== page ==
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August 12, 2022 8:32 am
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Despite Layoffs and Talk of a Recession, Israel’s High-Tech Sector Remains Optimistic

avatar by Adrian Filut / CTech

Matam High-Tech Park at the southern entrance to Haifa is the largest and oldest dedicated technological park in Israel. Photo: Zvi Roger / Wikimedia Commons.

CTech – The Central Bureau of Statistics published a special survey aimed at assessing the expectations of the high-tech sector in Israel, from which a clear conclusion can be made: despite the layoffs and talk of a recession, Israeli high-tech remains optimistic.

According to the survey, 51 percent of high-tech companies replied that they expect an increase in activity in the coming year. Moreover, only a tenth of the companies replied that they expect an actual decrease in activity. In other words, contrary to gloomy forecasts and reports of a major slowdown in the US and Europe, about 90 percent of the companies responded that they do not expect a decrease in activity. In addition, 37 percent of the companies reported that they do not expect a significant change in activity in the coming year.

The survey examined the expectations of company executives in the high-tech sector in the context of five key aspects (activity, employee recruitment, wages, credit and raising capital) and by using a comparison between services high-tech (computer software, computer consulting, information services and R&D) and industrial high-tech (pharmaceutical production, computers, electronic and optical instruments, aircraft manufacturing, etc.).

The survey showed that the optimism among the services sector (which currently constitutes the majority of high-tech activity, both in terms of employees and exports) is much higher than in the industry sector. Some 52 percent of service companies expected an increase, compared to 38 percent in industry. Also, the optimism among the high-tech sector is significantly higher compared to the rest of the economy, where only about 30 percent reported an expectation of activity increase.

In the survey it is apparent that optimism exists for personnel issues as well: Over 40 percent of the high-tech companies interviewed responded that they are expected to hire more employees in the coming year, compared to 17 percent who believed that the number of new employees will decrease.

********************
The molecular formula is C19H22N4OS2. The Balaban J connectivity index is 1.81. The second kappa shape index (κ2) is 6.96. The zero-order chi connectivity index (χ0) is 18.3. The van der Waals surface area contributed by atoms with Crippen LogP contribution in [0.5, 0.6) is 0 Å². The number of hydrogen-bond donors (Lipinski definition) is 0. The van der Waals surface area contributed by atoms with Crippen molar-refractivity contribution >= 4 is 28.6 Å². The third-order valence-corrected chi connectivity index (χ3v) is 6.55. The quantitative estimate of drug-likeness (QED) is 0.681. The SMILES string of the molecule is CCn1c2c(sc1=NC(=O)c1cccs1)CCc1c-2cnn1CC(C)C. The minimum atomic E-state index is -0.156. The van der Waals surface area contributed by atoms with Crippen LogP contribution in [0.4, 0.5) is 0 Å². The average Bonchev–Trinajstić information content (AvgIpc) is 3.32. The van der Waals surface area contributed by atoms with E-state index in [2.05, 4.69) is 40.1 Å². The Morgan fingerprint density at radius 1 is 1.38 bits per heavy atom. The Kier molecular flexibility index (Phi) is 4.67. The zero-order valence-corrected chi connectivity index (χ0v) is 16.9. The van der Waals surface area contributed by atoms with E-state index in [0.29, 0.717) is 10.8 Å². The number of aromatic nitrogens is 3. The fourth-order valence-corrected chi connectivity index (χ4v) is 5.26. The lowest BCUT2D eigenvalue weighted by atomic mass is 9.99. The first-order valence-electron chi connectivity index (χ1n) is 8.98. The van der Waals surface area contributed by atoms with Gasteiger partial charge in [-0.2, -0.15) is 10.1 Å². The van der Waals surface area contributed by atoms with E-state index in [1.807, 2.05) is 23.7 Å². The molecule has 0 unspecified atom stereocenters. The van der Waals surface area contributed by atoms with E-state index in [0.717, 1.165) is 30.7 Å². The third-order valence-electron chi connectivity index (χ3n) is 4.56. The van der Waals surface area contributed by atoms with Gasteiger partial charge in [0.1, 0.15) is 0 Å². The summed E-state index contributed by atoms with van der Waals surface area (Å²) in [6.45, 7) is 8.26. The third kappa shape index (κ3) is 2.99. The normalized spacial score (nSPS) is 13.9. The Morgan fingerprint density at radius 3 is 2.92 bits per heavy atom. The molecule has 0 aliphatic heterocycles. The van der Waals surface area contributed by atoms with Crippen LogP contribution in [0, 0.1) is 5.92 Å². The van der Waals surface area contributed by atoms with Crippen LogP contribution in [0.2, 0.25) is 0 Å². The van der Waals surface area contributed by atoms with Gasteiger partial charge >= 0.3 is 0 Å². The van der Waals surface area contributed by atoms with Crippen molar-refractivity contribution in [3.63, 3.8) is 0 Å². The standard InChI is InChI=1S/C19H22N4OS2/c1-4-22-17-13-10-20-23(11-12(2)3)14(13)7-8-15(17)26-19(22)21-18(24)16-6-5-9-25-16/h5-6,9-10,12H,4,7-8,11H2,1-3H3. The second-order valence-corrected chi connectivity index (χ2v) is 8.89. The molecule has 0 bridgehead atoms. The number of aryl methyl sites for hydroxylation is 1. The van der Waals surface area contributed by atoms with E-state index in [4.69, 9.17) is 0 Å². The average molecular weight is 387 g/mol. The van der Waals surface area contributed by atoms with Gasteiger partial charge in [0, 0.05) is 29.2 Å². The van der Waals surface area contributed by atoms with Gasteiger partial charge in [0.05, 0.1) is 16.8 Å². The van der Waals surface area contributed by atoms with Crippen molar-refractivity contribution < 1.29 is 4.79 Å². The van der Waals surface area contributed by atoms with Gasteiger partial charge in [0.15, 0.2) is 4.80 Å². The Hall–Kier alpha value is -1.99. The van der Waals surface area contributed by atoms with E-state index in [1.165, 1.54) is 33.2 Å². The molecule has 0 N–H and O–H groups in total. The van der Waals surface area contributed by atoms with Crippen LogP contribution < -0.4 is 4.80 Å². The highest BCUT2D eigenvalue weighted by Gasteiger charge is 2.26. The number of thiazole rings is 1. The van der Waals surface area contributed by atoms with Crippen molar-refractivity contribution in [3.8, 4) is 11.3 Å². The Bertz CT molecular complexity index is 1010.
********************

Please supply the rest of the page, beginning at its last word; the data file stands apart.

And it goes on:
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When you look at this figure by sectors, you can see that in the high-tech industry sector 29 percent expect a decrease in hiring, which is more pessimistic than in the services sector (17 percent). At the same time, outside the high-tech sector, the expected decrease in hiring is much lower (9 percent), and about half of the companies responded that they do not expect any change.

In terms of wages, over 56 percent of high-tech companies believe they will increase in the coming year, when in this context there is no difference between services and industry. Furthermore, only 2 percent of high-tech companies reported that they expect a decrease in wages in the coming year. For the rest of the economy as well, companies expect a salary increase (about 45 percent reported an expectation of a salary increase), apparently against the background of increased inflation over the last year. The expectation of a decrease in wages in the rest of the economy is similar to high-tech and is only 2 percent.

The results regarding credit are not surprising and should not worry the Bank of Israel, with the absolute majority of the economy not anticipating significant changes. In terms of raising capital, 42 percent of high-tech companies expect an increase, compared to 15 percent of companies in the rest of the economy. In the high-tech services sector, the proportion of companies that expect an increase in capital raising is 42 percent, compared to the industrial sector where a single-digit proportion was recorded. Furthermore, the percentage of companies in the service sector that reported an expected decrease in funding was zero.

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